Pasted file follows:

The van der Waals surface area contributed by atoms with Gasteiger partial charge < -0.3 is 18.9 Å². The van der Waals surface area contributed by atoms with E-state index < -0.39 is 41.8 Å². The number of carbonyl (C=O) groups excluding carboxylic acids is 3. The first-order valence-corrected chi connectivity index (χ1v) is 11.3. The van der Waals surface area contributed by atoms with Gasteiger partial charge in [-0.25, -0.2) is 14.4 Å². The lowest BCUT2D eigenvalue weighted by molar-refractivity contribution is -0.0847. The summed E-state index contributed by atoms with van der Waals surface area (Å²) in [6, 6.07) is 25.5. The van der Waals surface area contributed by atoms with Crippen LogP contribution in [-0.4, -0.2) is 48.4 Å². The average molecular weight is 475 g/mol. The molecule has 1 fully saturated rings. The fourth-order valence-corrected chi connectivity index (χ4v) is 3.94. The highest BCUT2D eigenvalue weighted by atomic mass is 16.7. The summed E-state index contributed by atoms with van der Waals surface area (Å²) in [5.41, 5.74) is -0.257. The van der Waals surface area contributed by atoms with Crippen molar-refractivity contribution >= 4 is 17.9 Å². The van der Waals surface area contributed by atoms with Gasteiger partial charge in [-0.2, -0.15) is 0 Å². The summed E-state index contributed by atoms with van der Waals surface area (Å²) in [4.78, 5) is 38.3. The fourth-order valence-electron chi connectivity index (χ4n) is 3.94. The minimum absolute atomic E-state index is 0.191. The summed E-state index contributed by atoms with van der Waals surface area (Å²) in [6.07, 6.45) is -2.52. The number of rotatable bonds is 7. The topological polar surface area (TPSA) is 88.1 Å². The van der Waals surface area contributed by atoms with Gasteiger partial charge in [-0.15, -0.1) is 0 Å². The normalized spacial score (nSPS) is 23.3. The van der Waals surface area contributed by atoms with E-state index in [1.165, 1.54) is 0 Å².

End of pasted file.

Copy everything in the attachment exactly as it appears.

The van der Waals surface area contributed by atoms with Gasteiger partial charge < -0.3 is 18.9 Å². The van der Waals surface area contributed by atoms with E-state index < -0.39 is 41.8 Å². The number of carbonyl (C=O) groups excluding carboxylic acids is 3. The first-order valence-corrected chi connectivity index (χ1v) is 11.3. The van der Waals surface area contributed by atoms with Gasteiger partial charge in [-0.25, -0.2) is 14.4 Å². The lowest BCUT2D eigenvalue weighted by molar-refractivity contribution is -0.0847. The summed E-state index contributed by atoms with van der Waals surface area (Å²) in [6, 6.07) is 25.5. The van der Waals surface area contributed by atoms with Crippen LogP contribution in [-0.4, -0.2) is 48.4 Å². The average molecular weight is 475 g/mol. The molecule has 1 fully saturated rings. The fourth-order valence-corrected chi connectivity index (χ4v) is 3.94. The highest BCUT2D eigenvalue weighted by atomic mass is 16.7. The summed E-state index contributed by atoms with van der Waals surface area (Å²) in [5.41, 5.74) is -0.257. The van der Waals surface area contributed by atoms with Crippen molar-refractivity contribution >= 4 is 17.9 Å². The van der Waals surface area contributed by atoms with Gasteiger partial charge in [-0.2, -0.15) is 0 Å². The summed E-state index contributed by atoms with van der Waals surface area (Å²) in [4.78, 5) is 38.3. The fourth-order valence-electron chi connectivity index (χ4n) is 3.94. The minimum absolute atomic E-state index is 0.191. The summed E-state index contributed by atoms with van der Waals surface area (Å²) in [6.07, 6.45) is -2.52. The number of rotatable bonds is 7. The topological polar surface area (TPSA) is 88.1 Å². The van der Waals surface area contributed by atoms with Gasteiger partial charge in [-0.15, -0.1) is 0 Å². The normalized spacial score (nSPS) is 23.3. The van der Waals surface area contributed by atoms with E-state index in [1.165, 1.54) is 0 Å².